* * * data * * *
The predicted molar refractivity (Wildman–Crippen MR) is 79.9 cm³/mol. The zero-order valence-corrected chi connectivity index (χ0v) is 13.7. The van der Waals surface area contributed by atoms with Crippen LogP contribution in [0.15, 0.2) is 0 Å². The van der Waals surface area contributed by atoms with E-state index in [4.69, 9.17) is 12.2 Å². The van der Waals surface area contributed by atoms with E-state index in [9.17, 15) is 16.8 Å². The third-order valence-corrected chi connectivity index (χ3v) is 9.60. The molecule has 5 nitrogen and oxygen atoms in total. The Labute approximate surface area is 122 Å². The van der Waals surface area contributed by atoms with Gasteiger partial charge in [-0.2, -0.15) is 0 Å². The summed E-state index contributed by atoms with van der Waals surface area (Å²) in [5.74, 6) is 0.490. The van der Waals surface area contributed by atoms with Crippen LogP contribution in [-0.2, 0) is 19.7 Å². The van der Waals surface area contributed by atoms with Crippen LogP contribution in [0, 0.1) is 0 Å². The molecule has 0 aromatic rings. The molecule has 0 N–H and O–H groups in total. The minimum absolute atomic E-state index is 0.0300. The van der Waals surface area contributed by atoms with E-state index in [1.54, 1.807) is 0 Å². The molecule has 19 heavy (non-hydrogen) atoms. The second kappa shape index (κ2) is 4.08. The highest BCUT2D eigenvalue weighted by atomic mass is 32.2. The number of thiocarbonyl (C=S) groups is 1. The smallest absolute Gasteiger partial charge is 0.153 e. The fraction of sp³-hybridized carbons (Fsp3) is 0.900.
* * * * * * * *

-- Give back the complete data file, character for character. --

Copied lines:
The predicted molar refractivity (Wildman–Crippen MR) is 79.9 cm³/mol. The zero-order valence-corrected chi connectivity index (χ0v) is 13.7. The van der Waals surface area contributed by atoms with Crippen LogP contribution in [0.15, 0.2) is 0 Å². The van der Waals surface area contributed by atoms with E-state index in [4.69, 9.17) is 12.2 Å². The van der Waals surface area contributed by atoms with E-state index in [9.17, 15) is 16.8 Å². The third-order valence-corrected chi connectivity index (χ3v) is 9.60. The molecule has 5 nitrogen and oxygen atoms in total. The Labute approximate surface area is 122 Å². The van der Waals surface area contributed by atoms with Gasteiger partial charge in [-0.2, -0.15) is 0 Å². The summed E-state index contributed by atoms with van der Waals surface area (Å²) in [5.74, 6) is 0.490. The van der Waals surface area contributed by atoms with Crippen LogP contribution in [-0.2, 0) is 19.7 Å². The van der Waals surface area contributed by atoms with Crippen LogP contribution in [0, 0.1) is 0 Å². The molecule has 0 aromatic rings. The molecule has 0 N–H and O–H groups in total. The minimum absolute atomic E-state index is 0.0300. The van der Waals surface area contributed by atoms with E-state index in [1.54, 1.807) is 0 Å². The molecule has 19 heavy (non-hydrogen) atoms. The second kappa shape index (κ2) is 4.08. The highest BCUT2D eigenvalue weighted by atomic mass is 32.2. The number of thiocarbonyl (C=S) groups is 1. The smallest absolute Gasteiger partial charge is 0.153 e. The fraction of sp³-hybridized carbons (Fsp3) is 0.900.